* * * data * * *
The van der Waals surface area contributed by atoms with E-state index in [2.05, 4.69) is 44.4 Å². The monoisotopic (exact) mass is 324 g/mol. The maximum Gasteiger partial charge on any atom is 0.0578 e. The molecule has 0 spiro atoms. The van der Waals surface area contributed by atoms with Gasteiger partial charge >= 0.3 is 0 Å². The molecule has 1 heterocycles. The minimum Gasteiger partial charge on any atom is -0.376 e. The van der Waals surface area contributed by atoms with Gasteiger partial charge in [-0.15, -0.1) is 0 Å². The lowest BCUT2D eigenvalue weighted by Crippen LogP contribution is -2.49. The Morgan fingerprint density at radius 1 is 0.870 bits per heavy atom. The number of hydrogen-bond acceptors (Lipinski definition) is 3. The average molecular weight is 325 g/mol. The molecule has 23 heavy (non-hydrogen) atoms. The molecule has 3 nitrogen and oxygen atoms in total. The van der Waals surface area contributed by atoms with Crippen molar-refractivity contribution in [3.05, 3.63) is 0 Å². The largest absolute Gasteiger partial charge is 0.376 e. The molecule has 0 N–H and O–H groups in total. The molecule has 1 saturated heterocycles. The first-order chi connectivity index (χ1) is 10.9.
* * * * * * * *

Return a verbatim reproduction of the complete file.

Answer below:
The van der Waals surface area contributed by atoms with E-state index in [2.05, 4.69) is 44.4 Å². The monoisotopic (exact) mass is 324 g/mol. The maximum Gasteiger partial charge on any atom is 0.0578 e. The molecule has 0 spiro atoms. The van der Waals surface area contributed by atoms with Gasteiger partial charge >= 0.3 is 0 Å². The molecule has 1 heterocycles. The minimum Gasteiger partial charge on any atom is -0.376 e. The van der Waals surface area contributed by atoms with Gasteiger partial charge in [-0.15, -0.1) is 0 Å². The lowest BCUT2D eigenvalue weighted by Crippen LogP contribution is -2.49. The Morgan fingerprint density at radius 1 is 0.870 bits per heavy atom. The number of hydrogen-bond acceptors (Lipinski definition) is 3. The average molecular weight is 325 g/mol. The molecule has 23 heavy (non-hydrogen) atoms. The molecule has 3 nitrogen and oxygen atoms in total. The van der Waals surface area contributed by atoms with Crippen molar-refractivity contribution in [3.05, 3.63) is 0 Å². The largest absolute Gasteiger partial charge is 0.376 e. The molecule has 0 N–H and O–H groups in total. The molecule has 1 saturated heterocycles. The first-order chi connectivity index (χ1) is 10.9.